Friendships renewed at Victoria Black History Parade (Video)
BY KELDY ORTIZ - KORTIZ@VICAD.COM
Feb. 9, 2013 at 9:01 p.m.
Updated Feb. 9, 2013 at 8:10 p.m.
Victoria celebrates Black History Month
Victoria celebrates its 26th annual black history parade and festival.
Harold Hill, 47, has been attending the Victoria Black History Steering Committee Parade and Festival since his kids were born. It's a place where he feels at home.
"I look forward to this because this is the only time I get to hang and see friends," he said. "I like supporting blacks and everything we do."
While the parade - now in its 26th year - celebrates Black History Month, others also saw it as a day to visit friends they haven't seen in a while.
In the crowded Victoria Community Center on Saturday afternoon, people were listening to gospel music and admiring pictures of Martin Luther King Jr. and President Barack Obama. Others were just happy being around each other.
Novella Hosey, 62, was relaxing and enjoying the comfort of being around friends. Sure, she could have called them, but she wanted to bring her children along so they can learn from people she grew up with.
"It's almost like a family reunion," she said. "I want my young children to know where they came from."
Her son, Tim Gibson, 19, was the lucky one to attend Saturday's event. Then again, he's been attending since he was 4 years old, his mother said.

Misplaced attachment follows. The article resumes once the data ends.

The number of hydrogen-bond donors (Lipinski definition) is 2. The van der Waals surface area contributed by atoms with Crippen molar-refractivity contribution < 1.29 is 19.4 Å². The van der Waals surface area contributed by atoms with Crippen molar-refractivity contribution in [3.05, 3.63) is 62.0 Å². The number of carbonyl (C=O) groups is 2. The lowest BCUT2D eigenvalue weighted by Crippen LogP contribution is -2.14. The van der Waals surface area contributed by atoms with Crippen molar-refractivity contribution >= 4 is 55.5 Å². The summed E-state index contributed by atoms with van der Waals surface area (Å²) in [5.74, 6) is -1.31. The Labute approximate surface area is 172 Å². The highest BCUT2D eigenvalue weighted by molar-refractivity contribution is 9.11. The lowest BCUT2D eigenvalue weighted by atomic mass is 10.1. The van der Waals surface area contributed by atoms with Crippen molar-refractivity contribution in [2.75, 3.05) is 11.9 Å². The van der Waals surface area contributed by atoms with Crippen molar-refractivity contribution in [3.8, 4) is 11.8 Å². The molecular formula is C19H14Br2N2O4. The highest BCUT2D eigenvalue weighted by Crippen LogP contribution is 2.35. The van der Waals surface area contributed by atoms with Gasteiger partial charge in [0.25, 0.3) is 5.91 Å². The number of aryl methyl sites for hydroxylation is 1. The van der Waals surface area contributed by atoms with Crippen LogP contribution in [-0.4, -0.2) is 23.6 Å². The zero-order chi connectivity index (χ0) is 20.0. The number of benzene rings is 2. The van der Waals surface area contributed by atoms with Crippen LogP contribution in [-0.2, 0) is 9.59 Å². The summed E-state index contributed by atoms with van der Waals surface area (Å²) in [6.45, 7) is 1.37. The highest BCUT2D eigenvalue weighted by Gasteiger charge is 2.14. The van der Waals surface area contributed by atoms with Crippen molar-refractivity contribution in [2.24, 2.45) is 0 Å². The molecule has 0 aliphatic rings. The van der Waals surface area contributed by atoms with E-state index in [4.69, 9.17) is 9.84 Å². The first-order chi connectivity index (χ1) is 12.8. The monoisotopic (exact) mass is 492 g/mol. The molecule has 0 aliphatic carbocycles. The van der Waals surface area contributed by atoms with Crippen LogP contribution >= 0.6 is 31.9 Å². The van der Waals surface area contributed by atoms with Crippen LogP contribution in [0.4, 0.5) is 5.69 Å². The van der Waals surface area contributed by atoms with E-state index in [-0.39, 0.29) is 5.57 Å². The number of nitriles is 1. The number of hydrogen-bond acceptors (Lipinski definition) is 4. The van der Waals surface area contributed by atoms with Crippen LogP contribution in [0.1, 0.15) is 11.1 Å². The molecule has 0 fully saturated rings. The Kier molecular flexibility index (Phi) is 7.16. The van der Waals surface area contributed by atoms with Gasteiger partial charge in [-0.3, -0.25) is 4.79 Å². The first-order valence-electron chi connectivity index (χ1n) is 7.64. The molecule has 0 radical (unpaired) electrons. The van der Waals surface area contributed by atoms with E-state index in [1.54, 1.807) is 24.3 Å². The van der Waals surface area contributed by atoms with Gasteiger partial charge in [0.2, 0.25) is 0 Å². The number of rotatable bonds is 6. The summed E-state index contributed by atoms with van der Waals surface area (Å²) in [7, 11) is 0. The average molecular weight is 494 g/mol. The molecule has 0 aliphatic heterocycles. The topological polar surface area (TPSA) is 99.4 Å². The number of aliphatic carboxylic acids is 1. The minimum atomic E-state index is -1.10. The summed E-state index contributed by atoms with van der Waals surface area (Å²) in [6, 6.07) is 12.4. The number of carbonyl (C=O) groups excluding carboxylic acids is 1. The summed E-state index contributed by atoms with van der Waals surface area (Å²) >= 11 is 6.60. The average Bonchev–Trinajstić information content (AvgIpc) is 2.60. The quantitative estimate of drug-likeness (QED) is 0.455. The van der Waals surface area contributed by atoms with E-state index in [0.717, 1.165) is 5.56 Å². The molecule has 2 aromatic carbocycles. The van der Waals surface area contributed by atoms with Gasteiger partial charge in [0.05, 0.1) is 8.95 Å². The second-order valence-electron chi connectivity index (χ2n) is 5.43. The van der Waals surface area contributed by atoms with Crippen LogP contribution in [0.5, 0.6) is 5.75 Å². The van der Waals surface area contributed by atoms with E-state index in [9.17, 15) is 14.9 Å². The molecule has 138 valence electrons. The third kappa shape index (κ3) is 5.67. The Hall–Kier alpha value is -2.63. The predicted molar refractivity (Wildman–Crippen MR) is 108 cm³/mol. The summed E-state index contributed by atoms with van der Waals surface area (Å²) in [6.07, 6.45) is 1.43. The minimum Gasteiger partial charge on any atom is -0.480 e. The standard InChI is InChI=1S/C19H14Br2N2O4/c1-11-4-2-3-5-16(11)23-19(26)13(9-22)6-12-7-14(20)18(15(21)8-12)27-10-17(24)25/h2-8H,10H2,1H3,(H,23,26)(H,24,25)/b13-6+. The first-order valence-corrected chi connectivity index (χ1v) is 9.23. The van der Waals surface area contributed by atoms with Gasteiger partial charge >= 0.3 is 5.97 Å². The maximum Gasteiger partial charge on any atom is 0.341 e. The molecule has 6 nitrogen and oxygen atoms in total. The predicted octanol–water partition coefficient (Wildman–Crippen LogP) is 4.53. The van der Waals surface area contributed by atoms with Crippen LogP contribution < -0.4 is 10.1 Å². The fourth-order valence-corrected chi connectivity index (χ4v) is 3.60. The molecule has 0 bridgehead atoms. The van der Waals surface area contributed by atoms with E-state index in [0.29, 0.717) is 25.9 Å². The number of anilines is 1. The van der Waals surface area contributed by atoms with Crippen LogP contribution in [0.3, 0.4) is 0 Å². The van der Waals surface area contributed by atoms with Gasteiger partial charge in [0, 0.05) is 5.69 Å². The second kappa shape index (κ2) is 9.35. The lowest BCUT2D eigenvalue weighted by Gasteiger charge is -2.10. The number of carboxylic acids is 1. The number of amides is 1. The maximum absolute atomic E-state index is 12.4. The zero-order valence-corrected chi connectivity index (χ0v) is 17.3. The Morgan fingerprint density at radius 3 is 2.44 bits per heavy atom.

Gibson said he attended because he knew some of his friends would attend, and he knew his mother's reason for bringing him.
"I'm here to learn more about black history," he said. "I just come out because I learn more."
Zaleiyah Clark, 2, hasn't learned much about black history. But her mother, Leathia Ellis, thinks differently. Ellis brought her daughter to the parade because it was her first one.
As for Ellis: "I haven't been in a long time," she said.
Harold's mother, Annie, 67, watched the crowd and was glad to see people of different ethnic backgrounds at the parade.
The former parade coordinator said she considered everyone, especially the young people, family. She hoped people came away understanding the event.
"I want (people here) to understand their cultural history," Hill said.